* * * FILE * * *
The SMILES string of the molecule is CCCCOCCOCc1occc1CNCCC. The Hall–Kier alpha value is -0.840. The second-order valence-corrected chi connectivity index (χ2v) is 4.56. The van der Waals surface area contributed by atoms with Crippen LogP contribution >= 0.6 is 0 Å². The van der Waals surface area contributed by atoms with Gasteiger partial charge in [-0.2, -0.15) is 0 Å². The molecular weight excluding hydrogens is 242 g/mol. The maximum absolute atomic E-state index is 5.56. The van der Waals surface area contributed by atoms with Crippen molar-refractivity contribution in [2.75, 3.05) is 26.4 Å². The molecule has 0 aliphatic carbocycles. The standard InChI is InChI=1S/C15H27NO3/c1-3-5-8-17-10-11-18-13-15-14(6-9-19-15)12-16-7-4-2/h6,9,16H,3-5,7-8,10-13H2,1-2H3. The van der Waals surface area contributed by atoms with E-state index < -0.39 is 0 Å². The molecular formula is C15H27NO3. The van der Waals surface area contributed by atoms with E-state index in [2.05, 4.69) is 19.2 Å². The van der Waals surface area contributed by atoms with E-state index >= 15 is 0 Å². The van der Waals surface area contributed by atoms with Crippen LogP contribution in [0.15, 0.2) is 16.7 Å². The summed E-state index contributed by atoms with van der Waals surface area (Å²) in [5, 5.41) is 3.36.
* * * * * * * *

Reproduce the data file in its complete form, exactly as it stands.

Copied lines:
The SMILES string of the molecule is CCCCOCCOCc1occc1CNCCC. The Hall–Kier alpha value is -0.840. The second-order valence-corrected chi connectivity index (χ2v) is 4.56. The van der Waals surface area contributed by atoms with Crippen LogP contribution >= 0.6 is 0 Å². The van der Waals surface area contributed by atoms with Gasteiger partial charge in [-0.2, -0.15) is 0 Å². The molecular weight excluding hydrogens is 242 g/mol. The maximum absolute atomic E-state index is 5.56. The van der Waals surface area contributed by atoms with Crippen molar-refractivity contribution in [2.75, 3.05) is 26.4 Å². The molecule has 0 aliphatic carbocycles. The standard InChI is InChI=1S/C15H27NO3/c1-3-5-8-17-10-11-18-13-15-14(6-9-19-15)12-16-7-4-2/h6,9,16H,3-5,7-8,10-13H2,1-2H3. The van der Waals surface area contributed by atoms with E-state index < -0.39 is 0 Å². The molecular formula is C15H27NO3. The van der Waals surface area contributed by atoms with E-state index in [2.05, 4.69) is 19.2 Å². The van der Waals surface area contributed by atoms with E-state index >= 15 is 0 Å². The van der Waals surface area contributed by atoms with Crippen LogP contribution in [0.15, 0.2) is 16.7 Å². The summed E-state index contributed by atoms with van der Waals surface area (Å²) in [5, 5.41) is 3.36.